3 Easy Steps to Starting on FamilySearch.org

How To Start on FamilySearch

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Welcome to Tenacious Genealogy! I’m glad you’ve arrived! I’m your guide, Laura Nelson, and in this blog post, I’m going to focus on FamilySearch.

This is going to be the first of several posts on various genealogical websites.  If you are already familiar with FamilySearch, check out my other blog posts here. This post, however, I intend to be a basic introduction to FamilySearch.

FamilySearch 101

 5 awesome things to know about FamilySearch:
  • FamilySearch.org is one of the two major genealogy websites used in the United States. (The other being Ancestry.com)
  • It is free to join and free to use.
  • Run by The Church of Jesus Christ of Latter Day Saints (LDS) (AKA Mormons), it has a lot of genealogical information behind it.
  • It has been around since 1999, so it is also one of the more established websites out there.
  • Because it is operated by the LDS Church, it offers (free) access to one of the largest collections of genealogical records in the world. (It doesn’t have everything, but enough to get most people started.)

One of the big things to remember about FamilySearch, whether you are a newbie or veteran, is that it is the genealogical equivalent of Wikipedia. That is… most of the information on the website is crowdsourced, so to speak. Members of the website can add, edit, and delete information (such as names, vital record dates, relationships, etc) to the different ‘ancestor’ records. This is why I recommend having more than one family tree (either on another genealogy website or via pen and paper) with your genealogical information in it. I’ll explain more in my future Tips and Tricks post, but viewing FamilySearch as a crowd-sourced genealogy website will help immensely in using the site. Another way in which FamilySearch is like Wikipedia is that ideally, each ancestor is supposed to have ONE record – just as there is one page per subject on Wikipedia.

1) CREATING AN ACCOUNT

First things first, however. Head over to their website on FamilySearch.org. Click on the ‘Free Account’ button.

NOTE: If you are LDS, just click the ‘Sign In’ link next to the ‘Free Account’ button. You can then sign in with your LDS Account. It’s easy, simple, and secure. (Plus you have one less password to worry about.)

Then, on the signup page, go through the three step process to sign up.
Either way, once you are finished, you will end up on the ‘Sign In’ page, which looks like this.

Sign in with your Username and Password OR if you have an LDS Account, click on the ‘Sign In with LDS Account’ below. (Technically, you don’t have to sign in with your LDS Account, if you don’t want to, but it makes things easier.)

Once you are in, you’ll immediately see your dashboard. (If you are just starting, you won’t all the boxes I have here, those will generate as you expand your family tree and add information to relatives.)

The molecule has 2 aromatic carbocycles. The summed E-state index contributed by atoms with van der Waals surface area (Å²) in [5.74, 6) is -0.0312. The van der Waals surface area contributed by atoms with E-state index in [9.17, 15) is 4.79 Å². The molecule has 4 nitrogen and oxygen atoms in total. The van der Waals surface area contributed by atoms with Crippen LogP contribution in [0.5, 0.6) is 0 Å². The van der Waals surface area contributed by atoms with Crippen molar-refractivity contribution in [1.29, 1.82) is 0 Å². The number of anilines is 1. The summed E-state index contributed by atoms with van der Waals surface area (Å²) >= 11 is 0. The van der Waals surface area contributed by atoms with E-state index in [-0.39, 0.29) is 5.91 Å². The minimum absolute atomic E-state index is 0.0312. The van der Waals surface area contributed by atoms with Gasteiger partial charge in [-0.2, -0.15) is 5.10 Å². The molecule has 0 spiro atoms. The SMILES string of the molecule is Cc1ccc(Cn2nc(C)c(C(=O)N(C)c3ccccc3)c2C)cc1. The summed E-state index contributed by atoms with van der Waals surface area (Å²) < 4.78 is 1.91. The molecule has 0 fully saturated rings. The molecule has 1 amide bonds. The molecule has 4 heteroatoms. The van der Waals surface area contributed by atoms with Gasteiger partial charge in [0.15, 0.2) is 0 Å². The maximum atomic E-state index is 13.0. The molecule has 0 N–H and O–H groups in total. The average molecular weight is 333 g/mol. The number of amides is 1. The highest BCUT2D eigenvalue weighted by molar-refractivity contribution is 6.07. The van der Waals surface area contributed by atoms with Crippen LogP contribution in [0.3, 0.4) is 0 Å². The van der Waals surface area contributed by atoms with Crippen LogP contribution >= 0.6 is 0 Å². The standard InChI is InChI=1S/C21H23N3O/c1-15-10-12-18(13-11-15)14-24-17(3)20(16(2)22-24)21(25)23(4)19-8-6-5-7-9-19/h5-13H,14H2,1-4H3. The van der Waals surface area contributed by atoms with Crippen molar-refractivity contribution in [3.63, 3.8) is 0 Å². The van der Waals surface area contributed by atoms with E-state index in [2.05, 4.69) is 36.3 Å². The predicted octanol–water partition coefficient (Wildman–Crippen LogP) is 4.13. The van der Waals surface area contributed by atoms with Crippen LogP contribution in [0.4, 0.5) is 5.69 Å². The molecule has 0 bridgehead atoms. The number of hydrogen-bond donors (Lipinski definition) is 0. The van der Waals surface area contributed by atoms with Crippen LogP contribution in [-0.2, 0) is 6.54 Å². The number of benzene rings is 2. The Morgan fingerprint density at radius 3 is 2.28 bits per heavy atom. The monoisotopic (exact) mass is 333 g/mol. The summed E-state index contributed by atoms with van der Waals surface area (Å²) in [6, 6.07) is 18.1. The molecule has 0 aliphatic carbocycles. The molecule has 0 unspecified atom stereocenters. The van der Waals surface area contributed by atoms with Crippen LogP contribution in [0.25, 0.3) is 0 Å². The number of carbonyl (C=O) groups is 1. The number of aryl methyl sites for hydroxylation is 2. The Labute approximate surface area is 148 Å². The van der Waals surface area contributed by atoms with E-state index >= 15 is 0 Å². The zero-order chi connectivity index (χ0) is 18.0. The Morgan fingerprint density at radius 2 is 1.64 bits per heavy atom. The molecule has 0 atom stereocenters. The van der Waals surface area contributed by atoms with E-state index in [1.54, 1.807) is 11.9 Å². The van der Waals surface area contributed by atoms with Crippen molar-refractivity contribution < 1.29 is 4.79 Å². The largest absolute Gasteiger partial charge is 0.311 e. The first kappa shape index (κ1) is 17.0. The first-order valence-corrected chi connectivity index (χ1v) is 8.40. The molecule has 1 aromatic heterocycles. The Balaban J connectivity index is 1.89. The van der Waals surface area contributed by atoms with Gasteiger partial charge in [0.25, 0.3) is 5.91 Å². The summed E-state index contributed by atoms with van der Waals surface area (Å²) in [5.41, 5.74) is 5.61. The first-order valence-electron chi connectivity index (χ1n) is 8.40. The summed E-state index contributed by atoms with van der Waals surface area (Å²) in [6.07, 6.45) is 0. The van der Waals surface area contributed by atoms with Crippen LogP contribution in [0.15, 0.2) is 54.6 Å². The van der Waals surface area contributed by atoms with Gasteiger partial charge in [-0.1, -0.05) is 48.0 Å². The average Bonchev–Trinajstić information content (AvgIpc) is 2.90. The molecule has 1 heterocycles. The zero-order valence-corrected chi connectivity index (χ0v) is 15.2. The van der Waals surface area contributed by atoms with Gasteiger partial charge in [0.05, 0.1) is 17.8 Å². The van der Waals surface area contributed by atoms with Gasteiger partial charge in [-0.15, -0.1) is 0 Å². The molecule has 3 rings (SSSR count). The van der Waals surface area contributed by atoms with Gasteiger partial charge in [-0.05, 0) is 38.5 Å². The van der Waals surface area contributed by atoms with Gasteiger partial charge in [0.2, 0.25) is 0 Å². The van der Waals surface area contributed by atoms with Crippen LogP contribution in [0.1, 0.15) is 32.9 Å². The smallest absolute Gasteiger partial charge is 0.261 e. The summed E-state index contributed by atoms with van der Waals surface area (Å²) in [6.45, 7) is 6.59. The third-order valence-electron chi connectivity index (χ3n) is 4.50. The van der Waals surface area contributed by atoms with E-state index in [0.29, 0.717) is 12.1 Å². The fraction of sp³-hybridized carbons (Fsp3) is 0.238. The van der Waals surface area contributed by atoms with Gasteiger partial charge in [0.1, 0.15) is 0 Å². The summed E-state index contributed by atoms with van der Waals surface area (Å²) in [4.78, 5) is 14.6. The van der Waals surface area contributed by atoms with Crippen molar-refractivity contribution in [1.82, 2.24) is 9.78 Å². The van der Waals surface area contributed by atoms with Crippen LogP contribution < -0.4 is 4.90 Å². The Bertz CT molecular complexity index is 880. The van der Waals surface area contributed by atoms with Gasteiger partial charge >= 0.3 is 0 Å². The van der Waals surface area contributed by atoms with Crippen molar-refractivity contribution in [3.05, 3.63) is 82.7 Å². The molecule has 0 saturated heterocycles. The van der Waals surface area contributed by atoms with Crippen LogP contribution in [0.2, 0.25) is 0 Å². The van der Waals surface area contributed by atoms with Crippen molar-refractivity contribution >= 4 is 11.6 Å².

Move your mouse over the ‘Family Tree’ button at the top and you will see five options in the pull-down menu. The first will be ‘Tree’ and that’s the option you’ll want to click on first.

Here is where you will start creating your family tree.

2) ADDING FAMILY

Since you most likely won’t have any people connected to you, start with your immediate family – parents, (spouse and children if those apply), grandparents, etc.
You can do this by either clicking on the ‘Add…’ icon or clicking on the ‘Children’ button, and scrolling to the ‘Add Child’ option.
When you go to add a person (for example, a parent), a screen (like the one below) will pop up where you can fill in basic information like name, birth date, location, etc.

 

Depending on whether the person you are adding is living or deceased, the process can go two ways:
  • If the person is identified as living, the date of death and place of death are grayed out. The next section will usually tell you that there are no other matches, allowing you to create a new person/record.
  • If the person is identified as dead, you will see a list of ‘possible matches’ based on the information given (as shown below). Click the ‘Add Person’ (if one of the matches is your relative) and the record will be attached to your family tree. Otherwise, the top box is the information you input, and you are able to create a new person/record from that information.

 3) SEARCHING

The last step is to search for records about your ancestor. (If your family is anything like mine, you’ll end up doing this step quite a bit.) Thankfully, searching on FamilySearch is more user-friendly now as the website has been updated over the years.

The easiest way to start searching for information on an ancestor is to either:

Option 1: go to the Search page via the icon at the top of your dashboard

 Or Option 2: go to the individual’s record and check for record hints in the right-hand box designated ‘Research Help’ or search for records at any of the four genealogy sites listed in the ‘Search Records’:

The biggest difference between these two methods is that:
  • Option #1 lets you manually fill in all the information for an ancestor, regardless of whether FamilySearch has that information.
  • Option #2 auto-fills all the information in that ancestor’s FamilySearch’s record into the Search function of whichever site you choose. It will also show you possible records for your ancestor that are in FamilySearch’s collection.
 And that’s how you start with FamilySearch!

If you are curious for more tips and tricks, or more advanced ways to use FamilySearch.org, check back to see my future post that delves further into navigating the website and its resources.

Questions or comments about FamilySearch?

Feel free to leave your question or comment in the comment section below!

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